Business

California is the World’s 5th Largest Economy

Arthur J. Villasanta – Fourth Estate Contributor

Sacramento, CA, United States (4E) – If the mighty state of California were an independent country, it would be the fifth richest on Earth. And, of course, this makes California the largest economy among all the states in the Union.

California’s economy surpassed that of the United Kingdom in 2017, becoming the world’s fifth largest. The state’s gross domestic product rose to more tan $2.7 trillion, an increase of $127 billion from 2016, according to new federal data.

California’s GDP is now surpassed only by that of the United States, China, Japan and Germany. The Golden State has 12 percent of the U.S. population but contributed 16 percent of the country’s job growth between 2012 and 2017. Its share of the national economy rose from 12.8 percent to 14.2 percent over that five-year period, according to state economists.

All California’s economic sectors, except agriculture, contributed to its higher GDP, said the California Department of Finance. Financial services and real estate contributed the most at $26 billion, followed by the information sector at $20 billion. Manufacturing rose $10 billion.

Analysts said the data illustrates the vastness and strength of California’s economy, especially its technology sector at Silicon Valley, which is the planet’s richest. California is also home to Hollywood, which keeps earning billions from a flood of superhero movies, and Central Valley is the country’s salad bowl. California’s strong economic performance compared to other industrialized economies is driven by worker productivity.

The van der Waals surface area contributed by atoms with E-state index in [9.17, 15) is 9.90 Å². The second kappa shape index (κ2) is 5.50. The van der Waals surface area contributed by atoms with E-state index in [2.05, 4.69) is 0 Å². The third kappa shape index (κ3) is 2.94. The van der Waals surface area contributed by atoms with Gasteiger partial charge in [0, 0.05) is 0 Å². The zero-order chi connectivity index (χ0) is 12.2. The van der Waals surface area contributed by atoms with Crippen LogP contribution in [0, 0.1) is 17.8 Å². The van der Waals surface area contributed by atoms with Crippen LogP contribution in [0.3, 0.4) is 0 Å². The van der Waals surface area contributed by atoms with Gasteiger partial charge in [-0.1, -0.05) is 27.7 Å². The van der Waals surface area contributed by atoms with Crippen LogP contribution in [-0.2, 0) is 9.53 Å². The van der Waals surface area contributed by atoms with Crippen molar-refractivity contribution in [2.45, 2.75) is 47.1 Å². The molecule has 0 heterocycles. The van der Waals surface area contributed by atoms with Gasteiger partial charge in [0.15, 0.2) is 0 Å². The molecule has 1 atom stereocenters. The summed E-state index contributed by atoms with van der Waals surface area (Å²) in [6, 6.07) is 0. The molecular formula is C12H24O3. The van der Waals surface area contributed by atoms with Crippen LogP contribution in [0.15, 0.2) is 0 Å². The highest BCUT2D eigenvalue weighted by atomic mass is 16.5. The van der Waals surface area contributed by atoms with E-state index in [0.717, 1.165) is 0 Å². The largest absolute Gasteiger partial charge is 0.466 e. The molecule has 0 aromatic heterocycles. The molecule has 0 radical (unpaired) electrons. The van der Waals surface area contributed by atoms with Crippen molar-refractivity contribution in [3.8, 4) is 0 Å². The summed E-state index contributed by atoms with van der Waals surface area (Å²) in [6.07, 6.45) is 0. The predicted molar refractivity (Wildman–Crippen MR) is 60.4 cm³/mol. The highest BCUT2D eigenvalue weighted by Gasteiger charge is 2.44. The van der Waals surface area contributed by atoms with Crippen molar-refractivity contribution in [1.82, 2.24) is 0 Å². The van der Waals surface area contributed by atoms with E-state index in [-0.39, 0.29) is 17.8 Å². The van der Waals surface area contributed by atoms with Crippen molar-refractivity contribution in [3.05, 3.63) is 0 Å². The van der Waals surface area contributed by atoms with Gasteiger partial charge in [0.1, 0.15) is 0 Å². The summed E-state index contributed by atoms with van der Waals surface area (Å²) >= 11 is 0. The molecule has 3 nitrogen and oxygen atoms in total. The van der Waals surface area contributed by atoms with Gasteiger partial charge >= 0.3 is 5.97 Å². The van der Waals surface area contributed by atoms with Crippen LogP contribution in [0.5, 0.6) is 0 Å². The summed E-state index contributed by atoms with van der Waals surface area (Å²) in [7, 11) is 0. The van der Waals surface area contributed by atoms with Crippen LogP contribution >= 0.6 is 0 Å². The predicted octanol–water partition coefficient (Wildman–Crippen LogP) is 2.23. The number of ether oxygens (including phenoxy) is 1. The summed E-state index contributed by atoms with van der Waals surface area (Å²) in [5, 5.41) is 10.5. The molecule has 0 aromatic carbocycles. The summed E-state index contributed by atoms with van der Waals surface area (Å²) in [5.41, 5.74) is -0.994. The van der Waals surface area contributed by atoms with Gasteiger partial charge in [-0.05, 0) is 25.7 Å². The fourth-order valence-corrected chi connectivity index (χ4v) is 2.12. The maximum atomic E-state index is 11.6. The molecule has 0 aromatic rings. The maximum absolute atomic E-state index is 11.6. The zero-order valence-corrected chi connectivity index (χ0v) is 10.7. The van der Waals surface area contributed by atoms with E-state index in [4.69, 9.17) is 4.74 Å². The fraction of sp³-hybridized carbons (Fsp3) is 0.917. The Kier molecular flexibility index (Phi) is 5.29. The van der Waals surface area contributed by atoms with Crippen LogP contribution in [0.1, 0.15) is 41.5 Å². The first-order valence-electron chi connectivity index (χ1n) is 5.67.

“We have the entrepreneurial spirit in the state, and that attracts a lot of talent and money,” said Sung Won Sohn, an economics professor at California State University Channel Islands. “And that’s why, despite high taxes and cumbersome government regulations, more people are coming into the state to join the parade.”

California’s economic strength is concentrated in coastal metropolises around San Francisco, San Jose, Los Angeles and San Diego. On the other hand, the non-coastal areas haven’t generated nearly as much economic growth as the coastal areas.

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